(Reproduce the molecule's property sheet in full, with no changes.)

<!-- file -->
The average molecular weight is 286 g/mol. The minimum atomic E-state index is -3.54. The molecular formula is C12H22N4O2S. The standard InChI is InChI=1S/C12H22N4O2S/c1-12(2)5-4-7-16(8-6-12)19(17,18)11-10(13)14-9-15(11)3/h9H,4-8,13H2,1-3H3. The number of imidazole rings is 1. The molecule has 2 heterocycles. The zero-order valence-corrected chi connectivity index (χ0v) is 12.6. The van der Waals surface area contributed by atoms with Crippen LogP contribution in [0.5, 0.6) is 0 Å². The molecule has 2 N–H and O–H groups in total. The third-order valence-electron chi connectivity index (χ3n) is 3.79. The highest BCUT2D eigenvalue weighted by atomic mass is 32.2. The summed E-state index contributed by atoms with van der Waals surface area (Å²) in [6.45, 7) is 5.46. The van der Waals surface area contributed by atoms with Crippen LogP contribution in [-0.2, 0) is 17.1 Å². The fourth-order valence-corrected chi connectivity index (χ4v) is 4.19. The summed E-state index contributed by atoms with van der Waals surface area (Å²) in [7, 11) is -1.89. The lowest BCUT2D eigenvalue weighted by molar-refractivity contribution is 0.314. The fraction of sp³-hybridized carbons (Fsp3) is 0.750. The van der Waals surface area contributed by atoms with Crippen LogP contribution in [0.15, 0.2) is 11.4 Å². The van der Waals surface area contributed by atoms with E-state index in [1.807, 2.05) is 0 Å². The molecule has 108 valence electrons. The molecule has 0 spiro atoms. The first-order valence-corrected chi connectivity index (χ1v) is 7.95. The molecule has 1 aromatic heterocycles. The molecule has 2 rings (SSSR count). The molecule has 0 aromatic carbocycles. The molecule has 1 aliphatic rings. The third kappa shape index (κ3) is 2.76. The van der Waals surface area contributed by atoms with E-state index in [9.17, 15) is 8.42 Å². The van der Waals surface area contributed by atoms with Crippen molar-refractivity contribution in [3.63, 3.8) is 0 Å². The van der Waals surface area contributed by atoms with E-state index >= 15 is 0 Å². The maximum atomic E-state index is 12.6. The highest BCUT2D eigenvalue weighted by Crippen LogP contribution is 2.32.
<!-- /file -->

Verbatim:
The average molecular weight is 286 g/mol. The minimum atomic E-state index is -3.54. The molecular formula is C12H22N4O2S. The standard InChI is InChI=1S/C12H22N4O2S/c1-12(2)5-4-7-16(8-6-12)19(17,18)11-10(13)14-9-15(11)3/h9H,4-8,13H2,1-3H3. The number of imidazole rings is 1. The molecule has 2 heterocycles. The zero-order valence-corrected chi connectivity index (χ0v) is 12.6. The van der Waals surface area contributed by atoms with Crippen LogP contribution in [0.5, 0.6) is 0 Å². The molecule has 2 N–H and O–H groups in total. The third-order valence-electron chi connectivity index (χ3n) is 3.79. The highest BCUT2D eigenvalue weighted by atomic mass is 32.2. The summed E-state index contributed by atoms with van der Waals surface area (Å²) in [6.45, 7) is 5.46. The van der Waals surface area contributed by atoms with Crippen LogP contribution in [-0.2, 0) is 17.1 Å². The fourth-order valence-corrected chi connectivity index (χ4v) is 4.19. The summed E-state index contributed by atoms with van der Waals surface area (Å²) in [7, 11) is -1.89. The lowest BCUT2D eigenvalue weighted by molar-refractivity contribution is 0.314. The fraction of sp³-hybridized carbons (Fsp3) is 0.750. The van der Waals surface area contributed by atoms with Crippen LogP contribution in [0.15, 0.2) is 11.4 Å². The van der Waals surface area contributed by atoms with E-state index in [1.807, 2.05) is 0 Å². The molecule has 108 valence electrons. The molecule has 0 spiro atoms. The first-order valence-corrected chi connectivity index (χ1v) is 7.95. The molecule has 1 aromatic heterocycles. The molecule has 2 rings (SSSR count). The molecule has 0 aromatic carbocycles. The molecule has 1 aliphatic rings. The third kappa shape index (κ3) is 2.76. The van der Waals surface area contributed by atoms with E-state index in [9.17, 15) is 8.42 Å². The van der Waals surface area contributed by atoms with Crippen molar-refractivity contribution in [3.63, 3.8) is 0 Å². The van der Waals surface area contributed by atoms with E-state index >= 15 is 0 Å². The maximum atomic E-state index is 12.6. The highest BCUT2D eigenvalue weighted by Crippen LogP contribution is 2.32.